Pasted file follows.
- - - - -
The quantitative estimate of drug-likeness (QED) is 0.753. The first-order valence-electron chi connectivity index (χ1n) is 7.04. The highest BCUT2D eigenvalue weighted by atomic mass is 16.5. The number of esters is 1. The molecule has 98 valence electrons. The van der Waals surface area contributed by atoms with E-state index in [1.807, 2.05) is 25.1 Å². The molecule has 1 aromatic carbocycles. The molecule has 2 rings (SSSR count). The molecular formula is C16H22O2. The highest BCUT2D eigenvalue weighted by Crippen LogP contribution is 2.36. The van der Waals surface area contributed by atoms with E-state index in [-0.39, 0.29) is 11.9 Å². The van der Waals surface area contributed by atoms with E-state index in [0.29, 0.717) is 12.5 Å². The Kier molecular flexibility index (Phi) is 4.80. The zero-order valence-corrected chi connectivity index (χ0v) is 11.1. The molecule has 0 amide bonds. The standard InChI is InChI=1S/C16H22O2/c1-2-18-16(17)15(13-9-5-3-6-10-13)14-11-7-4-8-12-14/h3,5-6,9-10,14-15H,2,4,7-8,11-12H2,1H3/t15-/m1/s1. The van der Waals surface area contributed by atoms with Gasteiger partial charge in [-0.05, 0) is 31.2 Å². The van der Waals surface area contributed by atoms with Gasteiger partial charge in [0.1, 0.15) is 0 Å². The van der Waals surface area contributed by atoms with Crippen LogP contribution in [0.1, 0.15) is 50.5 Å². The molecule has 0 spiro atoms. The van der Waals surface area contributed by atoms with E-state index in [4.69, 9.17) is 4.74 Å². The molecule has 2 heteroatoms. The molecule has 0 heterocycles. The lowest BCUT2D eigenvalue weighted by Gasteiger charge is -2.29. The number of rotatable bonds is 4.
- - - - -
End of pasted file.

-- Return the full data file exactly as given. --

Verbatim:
The quantitative estimate of drug-likeness (QED) is 0.753. The first-order valence-electron chi connectivity index (χ1n) is 7.04. The highest BCUT2D eigenvalue weighted by atomic mass is 16.5. The number of esters is 1. The molecule has 98 valence electrons. The van der Waals surface area contributed by atoms with E-state index in [1.807, 2.05) is 25.1 Å². The molecule has 1 aromatic carbocycles. The molecule has 2 rings (SSSR count). The molecular formula is C16H22O2. The highest BCUT2D eigenvalue weighted by Crippen LogP contribution is 2.36. The van der Waals surface area contributed by atoms with E-state index in [-0.39, 0.29) is 11.9 Å². The van der Waals surface area contributed by atoms with E-state index in [0.29, 0.717) is 12.5 Å². The Kier molecular flexibility index (Phi) is 4.80. The zero-order valence-corrected chi connectivity index (χ0v) is 11.1. The molecule has 0 amide bonds. The standard InChI is InChI=1S/C16H22O2/c1-2-18-16(17)15(13-9-5-3-6-10-13)14-11-7-4-8-12-14/h3,5-6,9-10,14-15H,2,4,7-8,11-12H2,1H3/t15-/m1/s1. The van der Waals surface area contributed by atoms with Gasteiger partial charge in [-0.05, 0) is 31.2 Å². The van der Waals surface area contributed by atoms with Gasteiger partial charge in [0.1, 0.15) is 0 Å². The van der Waals surface area contributed by atoms with Crippen LogP contribution in [0.1, 0.15) is 50.5 Å². The molecule has 0 spiro atoms. The van der Waals surface area contributed by atoms with E-state index in [4.69, 9.17) is 4.74 Å². The molecule has 2 heteroatoms. The molecule has 0 heterocycles. The lowest BCUT2D eigenvalue weighted by Gasteiger charge is -2.29. The number of rotatable bonds is 4.